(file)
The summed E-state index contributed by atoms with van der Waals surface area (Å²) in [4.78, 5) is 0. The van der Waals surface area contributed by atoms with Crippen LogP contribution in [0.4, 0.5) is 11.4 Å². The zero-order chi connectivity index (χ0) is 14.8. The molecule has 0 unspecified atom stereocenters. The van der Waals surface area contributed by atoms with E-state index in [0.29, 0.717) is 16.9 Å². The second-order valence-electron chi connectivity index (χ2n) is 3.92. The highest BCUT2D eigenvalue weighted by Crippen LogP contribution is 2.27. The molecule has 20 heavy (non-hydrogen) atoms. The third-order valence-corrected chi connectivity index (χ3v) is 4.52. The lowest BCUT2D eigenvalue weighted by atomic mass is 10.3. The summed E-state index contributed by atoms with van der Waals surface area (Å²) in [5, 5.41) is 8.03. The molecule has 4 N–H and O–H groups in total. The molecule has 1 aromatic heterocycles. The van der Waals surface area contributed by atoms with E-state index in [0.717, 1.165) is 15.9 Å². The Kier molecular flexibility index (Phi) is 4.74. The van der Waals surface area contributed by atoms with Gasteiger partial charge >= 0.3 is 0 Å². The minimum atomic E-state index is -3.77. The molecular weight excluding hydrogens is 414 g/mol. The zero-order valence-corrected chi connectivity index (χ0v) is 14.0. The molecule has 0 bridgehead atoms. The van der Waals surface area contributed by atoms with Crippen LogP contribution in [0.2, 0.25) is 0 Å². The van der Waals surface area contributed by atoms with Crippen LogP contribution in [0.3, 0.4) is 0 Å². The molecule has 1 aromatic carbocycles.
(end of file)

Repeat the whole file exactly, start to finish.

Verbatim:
The summed E-state index contributed by atoms with van der Waals surface area (Å²) in [4.78, 5) is 0. The van der Waals surface area contributed by atoms with Crippen LogP contribution in [0.4, 0.5) is 11.4 Å². The zero-order chi connectivity index (χ0) is 14.8. The molecule has 0 unspecified atom stereocenters. The van der Waals surface area contributed by atoms with E-state index in [0.29, 0.717) is 16.9 Å². The second-order valence-electron chi connectivity index (χ2n) is 3.92. The highest BCUT2D eigenvalue weighted by Crippen LogP contribution is 2.27. The molecule has 20 heavy (non-hydrogen) atoms. The third-order valence-corrected chi connectivity index (χ3v) is 4.52. The lowest BCUT2D eigenvalue weighted by atomic mass is 10.3. The summed E-state index contributed by atoms with van der Waals surface area (Å²) in [5, 5.41) is 8.03. The molecule has 4 N–H and O–H groups in total. The molecule has 1 aromatic heterocycles. The van der Waals surface area contributed by atoms with E-state index in [0.717, 1.165) is 15.9 Å². The Kier molecular flexibility index (Phi) is 4.74. The van der Waals surface area contributed by atoms with Gasteiger partial charge >= 0.3 is 0 Å². The minimum atomic E-state index is -3.77. The molecular weight excluding hydrogens is 414 g/mol. The zero-order valence-corrected chi connectivity index (χ0v) is 14.0. The molecule has 0 bridgehead atoms. The van der Waals surface area contributed by atoms with Crippen LogP contribution in [0.2, 0.25) is 0 Å². The van der Waals surface area contributed by atoms with Crippen LogP contribution in [0.3, 0.4) is 0 Å². The molecule has 1 aromatic carbocycles.